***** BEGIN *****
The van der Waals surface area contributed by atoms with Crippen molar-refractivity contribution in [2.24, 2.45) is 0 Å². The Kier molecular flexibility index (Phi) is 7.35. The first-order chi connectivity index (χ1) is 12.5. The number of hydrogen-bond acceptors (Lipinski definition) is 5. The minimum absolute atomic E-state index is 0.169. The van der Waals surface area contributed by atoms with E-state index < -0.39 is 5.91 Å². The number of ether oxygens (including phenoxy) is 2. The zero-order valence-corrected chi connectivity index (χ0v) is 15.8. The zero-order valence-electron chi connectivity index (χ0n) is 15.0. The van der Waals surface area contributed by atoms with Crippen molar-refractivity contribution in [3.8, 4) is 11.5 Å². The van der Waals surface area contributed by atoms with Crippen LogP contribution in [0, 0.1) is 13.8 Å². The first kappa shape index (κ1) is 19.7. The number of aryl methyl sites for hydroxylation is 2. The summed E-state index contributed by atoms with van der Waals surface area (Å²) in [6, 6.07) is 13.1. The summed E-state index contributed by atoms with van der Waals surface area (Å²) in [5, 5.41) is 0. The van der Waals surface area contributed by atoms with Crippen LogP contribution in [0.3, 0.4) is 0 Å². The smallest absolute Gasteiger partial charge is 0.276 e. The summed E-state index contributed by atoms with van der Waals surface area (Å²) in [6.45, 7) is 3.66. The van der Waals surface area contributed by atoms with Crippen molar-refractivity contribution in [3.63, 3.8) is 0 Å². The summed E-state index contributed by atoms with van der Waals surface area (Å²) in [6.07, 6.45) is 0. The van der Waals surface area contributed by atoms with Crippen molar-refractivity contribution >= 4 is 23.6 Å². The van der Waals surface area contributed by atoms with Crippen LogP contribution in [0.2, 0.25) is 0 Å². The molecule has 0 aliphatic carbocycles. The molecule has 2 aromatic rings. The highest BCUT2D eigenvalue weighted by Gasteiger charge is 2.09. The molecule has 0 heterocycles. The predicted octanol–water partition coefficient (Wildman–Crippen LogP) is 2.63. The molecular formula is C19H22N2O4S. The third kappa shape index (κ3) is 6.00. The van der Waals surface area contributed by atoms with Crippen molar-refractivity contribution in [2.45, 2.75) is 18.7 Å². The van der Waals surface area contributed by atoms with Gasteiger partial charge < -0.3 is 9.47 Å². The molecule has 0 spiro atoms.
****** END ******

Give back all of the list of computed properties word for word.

The van der Waals surface area contributed by atoms with Crippen molar-refractivity contribution in [2.24, 2.45) is 0 Å². The Kier molecular flexibility index (Phi) is 7.35. The first-order chi connectivity index (χ1) is 12.5. The number of hydrogen-bond acceptors (Lipinski definition) is 5. The minimum absolute atomic E-state index is 0.169. The van der Waals surface area contributed by atoms with E-state index < -0.39 is 5.91 Å². The number of ether oxygens (including phenoxy) is 2. The zero-order valence-corrected chi connectivity index (χ0v) is 15.8. The zero-order valence-electron chi connectivity index (χ0n) is 15.0. The van der Waals surface area contributed by atoms with Crippen molar-refractivity contribution in [3.8, 4) is 11.5 Å². The van der Waals surface area contributed by atoms with Crippen LogP contribution in [0, 0.1) is 13.8 Å². The first kappa shape index (κ1) is 19.7. The number of aryl methyl sites for hydroxylation is 2. The summed E-state index contributed by atoms with van der Waals surface area (Å²) in [6, 6.07) is 13.1. The summed E-state index contributed by atoms with van der Waals surface area (Å²) in [5, 5.41) is 0. The van der Waals surface area contributed by atoms with Crippen LogP contribution in [0.3, 0.4) is 0 Å². The smallest absolute Gasteiger partial charge is 0.276 e. The summed E-state index contributed by atoms with van der Waals surface area (Å²) in [6.45, 7) is 3.66. The van der Waals surface area contributed by atoms with Crippen molar-refractivity contribution in [3.63, 3.8) is 0 Å². The summed E-state index contributed by atoms with van der Waals surface area (Å²) in [6.07, 6.45) is 0. The van der Waals surface area contributed by atoms with Crippen molar-refractivity contribution >= 4 is 23.6 Å². The van der Waals surface area contributed by atoms with Crippen LogP contribution in [0.2, 0.25) is 0 Å². The molecule has 0 aliphatic carbocycles. The molecule has 2 aromatic rings. The highest BCUT2D eigenvalue weighted by Gasteiger charge is 2.09. The molecule has 0 heterocycles. The predicted octanol–water partition coefficient (Wildman–Crippen LogP) is 2.63. The molecular formula is C19H22N2O4S. The third kappa shape index (κ3) is 6.00. The van der Waals surface area contributed by atoms with Crippen molar-refractivity contribution in [2.45, 2.75) is 18.7 Å². The van der Waals surface area contributed by atoms with Gasteiger partial charge < -0.3 is 9.47 Å². The molecule has 0 spiro atoms.